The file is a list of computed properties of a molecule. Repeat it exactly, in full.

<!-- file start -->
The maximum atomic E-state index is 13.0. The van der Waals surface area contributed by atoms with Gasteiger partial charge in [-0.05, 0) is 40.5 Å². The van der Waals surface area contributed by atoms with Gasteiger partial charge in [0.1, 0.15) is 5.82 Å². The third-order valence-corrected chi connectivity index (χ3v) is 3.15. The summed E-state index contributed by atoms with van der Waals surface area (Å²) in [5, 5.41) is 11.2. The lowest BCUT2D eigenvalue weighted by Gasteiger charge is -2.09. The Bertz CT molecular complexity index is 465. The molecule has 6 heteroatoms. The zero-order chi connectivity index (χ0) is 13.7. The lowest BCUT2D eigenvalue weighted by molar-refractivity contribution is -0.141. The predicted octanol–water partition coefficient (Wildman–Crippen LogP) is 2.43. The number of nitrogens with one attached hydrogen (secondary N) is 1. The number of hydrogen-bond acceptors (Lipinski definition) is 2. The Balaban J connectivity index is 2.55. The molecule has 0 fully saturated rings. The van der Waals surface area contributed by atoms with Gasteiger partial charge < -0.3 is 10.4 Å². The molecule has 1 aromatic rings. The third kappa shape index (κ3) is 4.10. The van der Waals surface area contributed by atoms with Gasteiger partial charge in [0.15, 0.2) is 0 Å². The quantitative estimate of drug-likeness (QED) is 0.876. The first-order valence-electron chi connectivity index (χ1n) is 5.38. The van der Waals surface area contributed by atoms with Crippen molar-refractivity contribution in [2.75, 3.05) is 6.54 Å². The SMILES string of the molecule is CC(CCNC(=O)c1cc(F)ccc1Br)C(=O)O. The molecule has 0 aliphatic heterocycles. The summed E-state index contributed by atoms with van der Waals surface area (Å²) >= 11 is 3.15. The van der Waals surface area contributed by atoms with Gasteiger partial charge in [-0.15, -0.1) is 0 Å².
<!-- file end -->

The maximum atomic E-state index is 13.0. The van der Waals surface area contributed by atoms with Gasteiger partial charge in [-0.05, 0) is 40.5 Å². The van der Waals surface area contributed by atoms with Gasteiger partial charge in [0.1, 0.15) is 5.82 Å². The third-order valence-corrected chi connectivity index (χ3v) is 3.15. The summed E-state index contributed by atoms with van der Waals surface area (Å²) in [5, 5.41) is 11.2. The lowest BCUT2D eigenvalue weighted by Gasteiger charge is -2.09. The Bertz CT molecular complexity index is 465. The molecule has 6 heteroatoms. The zero-order chi connectivity index (χ0) is 13.7. The lowest BCUT2D eigenvalue weighted by molar-refractivity contribution is -0.141. The predicted octanol–water partition coefficient (Wildman–Crippen LogP) is 2.43. The number of nitrogens with one attached hydrogen (secondary N) is 1. The number of hydrogen-bond acceptors (Lipinski definition) is 2. The Balaban J connectivity index is 2.55. The molecule has 0 fully saturated rings. The van der Waals surface area contributed by atoms with Gasteiger partial charge < -0.3 is 10.4 Å². The molecule has 1 aromatic rings. The third kappa shape index (κ3) is 4.10. The van der Waals surface area contributed by atoms with Gasteiger partial charge in [0.15, 0.2) is 0 Å². The quantitative estimate of drug-likeness (QED) is 0.876. The first-order valence-electron chi connectivity index (χ1n) is 5.38. The van der Waals surface area contributed by atoms with Crippen molar-refractivity contribution in [2.75, 3.05) is 6.54 Å². The SMILES string of the molecule is CC(CCNC(=O)c1cc(F)ccc1Br)C(=O)O. The molecule has 0 aliphatic heterocycles. The summed E-state index contributed by atoms with van der Waals surface area (Å²) >= 11 is 3.15. The van der Waals surface area contributed by atoms with Gasteiger partial charge in [-0.15, -0.1) is 0 Å².